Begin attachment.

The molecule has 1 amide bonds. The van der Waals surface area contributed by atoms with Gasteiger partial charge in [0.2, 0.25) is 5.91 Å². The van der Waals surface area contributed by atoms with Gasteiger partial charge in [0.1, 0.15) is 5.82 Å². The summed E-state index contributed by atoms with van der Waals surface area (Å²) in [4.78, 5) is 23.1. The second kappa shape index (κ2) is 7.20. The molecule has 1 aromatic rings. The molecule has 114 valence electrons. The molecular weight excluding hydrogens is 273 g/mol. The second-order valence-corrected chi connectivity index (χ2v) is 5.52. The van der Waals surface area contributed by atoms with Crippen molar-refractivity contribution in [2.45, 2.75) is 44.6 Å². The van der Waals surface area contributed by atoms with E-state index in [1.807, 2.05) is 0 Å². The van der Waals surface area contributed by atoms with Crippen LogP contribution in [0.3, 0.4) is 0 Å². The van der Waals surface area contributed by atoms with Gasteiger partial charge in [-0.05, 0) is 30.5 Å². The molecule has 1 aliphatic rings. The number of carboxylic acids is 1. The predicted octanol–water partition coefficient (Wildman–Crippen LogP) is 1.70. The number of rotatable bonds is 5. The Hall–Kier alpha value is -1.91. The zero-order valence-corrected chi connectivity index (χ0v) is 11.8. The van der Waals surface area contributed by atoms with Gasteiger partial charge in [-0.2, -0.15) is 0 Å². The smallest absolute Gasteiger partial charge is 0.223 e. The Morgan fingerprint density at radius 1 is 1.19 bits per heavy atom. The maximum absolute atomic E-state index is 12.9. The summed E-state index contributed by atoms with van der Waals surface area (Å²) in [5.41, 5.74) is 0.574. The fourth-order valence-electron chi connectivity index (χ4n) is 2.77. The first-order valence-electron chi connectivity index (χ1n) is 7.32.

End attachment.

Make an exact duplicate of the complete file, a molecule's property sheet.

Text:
The molecule has 1 amide bonds. The van der Waals surface area contributed by atoms with Gasteiger partial charge in [0.2, 0.25) is 5.91 Å². The van der Waals surface area contributed by atoms with Gasteiger partial charge in [0.1, 0.15) is 5.82 Å². The summed E-state index contributed by atoms with van der Waals surface area (Å²) in [4.78, 5) is 23.1. The second kappa shape index (κ2) is 7.20. The molecule has 1 aromatic rings. The molecule has 114 valence electrons. The molecular weight excluding hydrogens is 273 g/mol. The second-order valence-corrected chi connectivity index (χ2v) is 5.52. The van der Waals surface area contributed by atoms with Crippen molar-refractivity contribution in [2.45, 2.75) is 44.6 Å². The van der Waals surface area contributed by atoms with E-state index in [1.807, 2.05) is 0 Å². The van der Waals surface area contributed by atoms with Crippen LogP contribution in [0.3, 0.4) is 0 Å². The van der Waals surface area contributed by atoms with Gasteiger partial charge in [-0.05, 0) is 30.5 Å². The molecule has 1 aliphatic rings. The number of carboxylic acids is 1. The predicted octanol–water partition coefficient (Wildman–Crippen LogP) is 1.70. The number of rotatable bonds is 5. The Hall–Kier alpha value is -1.91. The zero-order valence-corrected chi connectivity index (χ0v) is 11.8. The van der Waals surface area contributed by atoms with Gasteiger partial charge in [-0.2, -0.15) is 0 Å². The smallest absolute Gasteiger partial charge is 0.223 e. The Morgan fingerprint density at radius 1 is 1.19 bits per heavy atom. The maximum absolute atomic E-state index is 12.9. The summed E-state index contributed by atoms with van der Waals surface area (Å²) in [5.41, 5.74) is 0.574. The fourth-order valence-electron chi connectivity index (χ4n) is 2.77. The first-order valence-electron chi connectivity index (χ1n) is 7.32.